Downsizing Evolution’s Credit Balance
Evolution takes credit for many things
that have nothing to do with Darwinism
New Research Helps Explain the Genetic Basis of Why We Look the Way We Do (UC San Diego). This is an article about Hox genes which were discovered in 1990. Hox genes act as master control switches that turn on cascades of other genes – a feature that suggests design and foresight. The focus of the UCSD article is on two species of fruit flies. It has nothing to do with Darwinism or why evolution makes us look the way we do. A beneficial application of using information on Hox gene behavior to mitigate birth defects involves compassion, a human character quality—not evolution. It owes nothing to survival of the fittest or deep time. So why is evolution taking credit for the science?
“These fly studies provide a window into deep evolutionary time and inform us about the mechanisms by which body plans change during evolution,” said Bier. “These insights may lead to a better of [sic] understanding of processes tied to congenital birth defects in humans. With the advent of powerful new CRISPR-based genome editing systems for human therapy on the horizon, new strategies might be formulated to mitigate some of the effects of these often debilitating conditions.”
Study of giant ammonites suggest they grew large because their predators grew large (Phys.org). The ammonites in this article are not the Biblical descendants of Lot who made frequent war against the Israelites. These are large swimming cephalopods (relatives of squid and octopus) with spiral shells based on the Fibonacci Series (see video by Cristobal Vila). They also had camera-like eyes resembling those of vertebrates, even though they are invertebrates.
Some fossilized species of ammonites grew almost two meters in diameter—human size. No living ammonite grows anywhere near that large. This article tries to explain why ammonites devolved from giant to small. Even their skeleton-key cause of ‘climate change’ is offered only as a passing suggestion. Their remaining hypothesis about an evolutionary arms race with a predator falls apart on inspection:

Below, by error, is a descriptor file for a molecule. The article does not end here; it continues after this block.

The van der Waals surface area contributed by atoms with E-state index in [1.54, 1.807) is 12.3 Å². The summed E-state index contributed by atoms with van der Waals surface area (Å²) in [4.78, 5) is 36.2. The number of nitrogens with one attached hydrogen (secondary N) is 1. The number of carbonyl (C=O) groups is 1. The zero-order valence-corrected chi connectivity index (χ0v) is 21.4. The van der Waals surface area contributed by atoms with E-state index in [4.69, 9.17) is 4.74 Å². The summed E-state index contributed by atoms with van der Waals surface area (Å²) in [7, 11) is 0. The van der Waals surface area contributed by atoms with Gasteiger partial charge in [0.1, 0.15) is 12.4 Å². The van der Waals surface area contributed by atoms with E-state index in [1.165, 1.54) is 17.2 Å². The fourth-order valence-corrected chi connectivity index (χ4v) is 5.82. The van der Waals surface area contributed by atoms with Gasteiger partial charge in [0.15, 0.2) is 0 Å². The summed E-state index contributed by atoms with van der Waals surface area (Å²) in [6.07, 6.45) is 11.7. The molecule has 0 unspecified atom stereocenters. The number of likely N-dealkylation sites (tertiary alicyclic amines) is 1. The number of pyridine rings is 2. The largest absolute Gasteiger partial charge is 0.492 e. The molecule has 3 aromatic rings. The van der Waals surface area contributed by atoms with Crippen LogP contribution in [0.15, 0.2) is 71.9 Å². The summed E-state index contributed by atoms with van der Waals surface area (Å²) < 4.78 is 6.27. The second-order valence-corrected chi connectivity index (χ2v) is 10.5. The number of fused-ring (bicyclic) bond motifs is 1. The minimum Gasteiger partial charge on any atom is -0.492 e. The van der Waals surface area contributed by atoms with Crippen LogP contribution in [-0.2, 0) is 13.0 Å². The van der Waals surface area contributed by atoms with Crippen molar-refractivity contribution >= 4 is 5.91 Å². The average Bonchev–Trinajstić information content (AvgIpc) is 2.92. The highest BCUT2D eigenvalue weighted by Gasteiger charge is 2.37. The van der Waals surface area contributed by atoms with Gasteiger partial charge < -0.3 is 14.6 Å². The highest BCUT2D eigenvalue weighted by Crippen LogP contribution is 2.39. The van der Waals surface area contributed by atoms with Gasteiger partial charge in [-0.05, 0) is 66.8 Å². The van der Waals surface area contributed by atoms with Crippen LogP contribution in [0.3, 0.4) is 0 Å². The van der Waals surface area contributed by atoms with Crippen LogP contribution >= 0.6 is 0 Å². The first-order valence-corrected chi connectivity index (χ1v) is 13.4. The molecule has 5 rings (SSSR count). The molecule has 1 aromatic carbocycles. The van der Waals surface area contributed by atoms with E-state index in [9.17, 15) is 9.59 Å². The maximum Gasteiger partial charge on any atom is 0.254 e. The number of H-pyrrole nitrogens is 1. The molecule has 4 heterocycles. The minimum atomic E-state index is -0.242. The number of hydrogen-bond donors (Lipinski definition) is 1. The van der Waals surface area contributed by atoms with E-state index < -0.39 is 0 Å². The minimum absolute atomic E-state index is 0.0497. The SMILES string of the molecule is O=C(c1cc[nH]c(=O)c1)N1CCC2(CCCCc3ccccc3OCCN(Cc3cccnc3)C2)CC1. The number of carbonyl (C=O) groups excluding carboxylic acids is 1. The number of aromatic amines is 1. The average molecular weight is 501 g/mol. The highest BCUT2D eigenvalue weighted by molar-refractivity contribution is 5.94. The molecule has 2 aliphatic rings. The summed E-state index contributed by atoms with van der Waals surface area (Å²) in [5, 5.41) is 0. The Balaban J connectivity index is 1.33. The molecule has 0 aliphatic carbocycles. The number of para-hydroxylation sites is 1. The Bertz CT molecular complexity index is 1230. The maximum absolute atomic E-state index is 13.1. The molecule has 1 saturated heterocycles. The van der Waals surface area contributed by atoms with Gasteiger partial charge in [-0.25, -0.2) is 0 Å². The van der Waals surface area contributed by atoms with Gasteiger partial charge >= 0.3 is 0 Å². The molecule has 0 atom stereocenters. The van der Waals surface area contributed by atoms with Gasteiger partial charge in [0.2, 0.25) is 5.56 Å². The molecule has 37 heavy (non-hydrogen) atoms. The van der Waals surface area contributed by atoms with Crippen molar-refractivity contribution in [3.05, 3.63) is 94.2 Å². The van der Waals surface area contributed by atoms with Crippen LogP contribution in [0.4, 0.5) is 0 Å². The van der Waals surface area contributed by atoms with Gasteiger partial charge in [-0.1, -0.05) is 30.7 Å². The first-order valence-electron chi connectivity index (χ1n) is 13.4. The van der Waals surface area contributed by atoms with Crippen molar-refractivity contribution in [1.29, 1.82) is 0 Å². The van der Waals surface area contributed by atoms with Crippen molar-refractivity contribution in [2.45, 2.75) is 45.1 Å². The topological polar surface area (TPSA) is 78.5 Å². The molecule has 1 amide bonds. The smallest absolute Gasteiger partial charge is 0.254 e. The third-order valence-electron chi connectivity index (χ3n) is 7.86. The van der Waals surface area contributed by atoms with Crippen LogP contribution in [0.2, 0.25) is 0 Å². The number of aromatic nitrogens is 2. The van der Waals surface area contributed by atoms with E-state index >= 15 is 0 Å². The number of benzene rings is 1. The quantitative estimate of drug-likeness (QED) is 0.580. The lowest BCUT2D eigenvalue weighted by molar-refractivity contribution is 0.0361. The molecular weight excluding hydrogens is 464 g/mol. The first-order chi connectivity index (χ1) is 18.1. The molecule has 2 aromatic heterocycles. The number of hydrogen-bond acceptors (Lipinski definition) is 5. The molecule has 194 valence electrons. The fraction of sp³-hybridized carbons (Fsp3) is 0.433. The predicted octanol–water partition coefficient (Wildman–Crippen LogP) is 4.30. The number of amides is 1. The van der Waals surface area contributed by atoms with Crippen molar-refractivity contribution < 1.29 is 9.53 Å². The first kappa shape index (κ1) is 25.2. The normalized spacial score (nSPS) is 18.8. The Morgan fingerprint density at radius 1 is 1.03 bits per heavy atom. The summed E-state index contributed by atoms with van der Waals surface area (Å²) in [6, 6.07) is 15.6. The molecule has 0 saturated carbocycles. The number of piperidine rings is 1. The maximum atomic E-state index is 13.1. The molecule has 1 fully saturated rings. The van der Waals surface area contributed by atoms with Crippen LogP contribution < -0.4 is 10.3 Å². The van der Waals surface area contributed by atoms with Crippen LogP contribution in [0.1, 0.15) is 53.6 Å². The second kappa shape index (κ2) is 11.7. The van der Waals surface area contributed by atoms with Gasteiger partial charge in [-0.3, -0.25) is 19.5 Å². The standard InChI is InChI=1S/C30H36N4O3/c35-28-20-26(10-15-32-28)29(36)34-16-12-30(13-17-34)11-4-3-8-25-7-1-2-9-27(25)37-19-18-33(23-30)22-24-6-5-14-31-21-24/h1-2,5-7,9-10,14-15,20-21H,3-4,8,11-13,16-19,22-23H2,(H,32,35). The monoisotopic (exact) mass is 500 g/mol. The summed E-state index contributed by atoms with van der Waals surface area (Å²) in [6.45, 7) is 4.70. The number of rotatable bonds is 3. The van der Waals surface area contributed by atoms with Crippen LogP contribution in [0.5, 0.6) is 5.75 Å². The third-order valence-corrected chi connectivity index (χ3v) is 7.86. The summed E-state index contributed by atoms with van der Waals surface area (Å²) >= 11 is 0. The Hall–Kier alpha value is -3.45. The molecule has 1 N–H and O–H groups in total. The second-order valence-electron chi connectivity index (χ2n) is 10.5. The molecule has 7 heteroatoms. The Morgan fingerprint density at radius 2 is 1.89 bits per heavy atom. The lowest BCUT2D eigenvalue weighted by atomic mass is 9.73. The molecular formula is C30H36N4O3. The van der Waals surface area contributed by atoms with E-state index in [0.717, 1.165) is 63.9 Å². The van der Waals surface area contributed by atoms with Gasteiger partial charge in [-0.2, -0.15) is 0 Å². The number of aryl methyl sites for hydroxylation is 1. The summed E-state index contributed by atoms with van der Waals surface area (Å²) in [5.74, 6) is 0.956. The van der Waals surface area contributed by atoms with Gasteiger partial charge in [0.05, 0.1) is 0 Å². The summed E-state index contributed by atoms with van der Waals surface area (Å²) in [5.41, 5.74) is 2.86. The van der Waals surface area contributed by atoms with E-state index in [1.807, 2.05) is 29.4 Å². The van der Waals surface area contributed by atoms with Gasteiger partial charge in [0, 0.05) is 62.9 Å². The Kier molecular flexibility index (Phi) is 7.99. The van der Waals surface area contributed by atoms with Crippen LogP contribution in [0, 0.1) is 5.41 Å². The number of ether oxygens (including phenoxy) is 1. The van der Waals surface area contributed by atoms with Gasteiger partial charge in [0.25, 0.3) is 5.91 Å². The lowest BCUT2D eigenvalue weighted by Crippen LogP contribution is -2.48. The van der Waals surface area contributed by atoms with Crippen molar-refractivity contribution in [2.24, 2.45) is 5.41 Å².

After a split occurred, P. seppenradensis began to get bigger. The researchers were not able to find any conclusive evidence to explain why they began to grow, noting that it could have been due to events such as changes in climate. But they did find that many species of mosasaurs began to grow bigger at around the same time. The large marine reptiles are believed to have been the main predators of ammonite. The researchers suggest the reason P. seppenradensis began to grow was because the larger they were the more difficult it was for the reptiles to fit them in their mouth—those that were bigger survived to reproduce.
The researchers acknowledge that there is one kink in their theory—prior research has shown that as P. seppenradensis reached its peak size, mosasaurs continued to get bigger. And after a while, P. seppenradensis began to get smaller again for unknown reasons.
A related article on Live Science is more direct about the supposed “selective pressure” to grow big because of predation:
Regarding the former question, the ammonites may have faced an evolutionary pressure to grow because a major predator of the Cretaceous, marine reptiles called mosasaurs, also grew larger during this time, the authors noted. However, although there’s evidence of mosasaurs preying on ammonites, there’s no direct evidence that they interacted with P. seppenradensis, specifically, Ifrim told Live Science. So, for now, this is just speculation.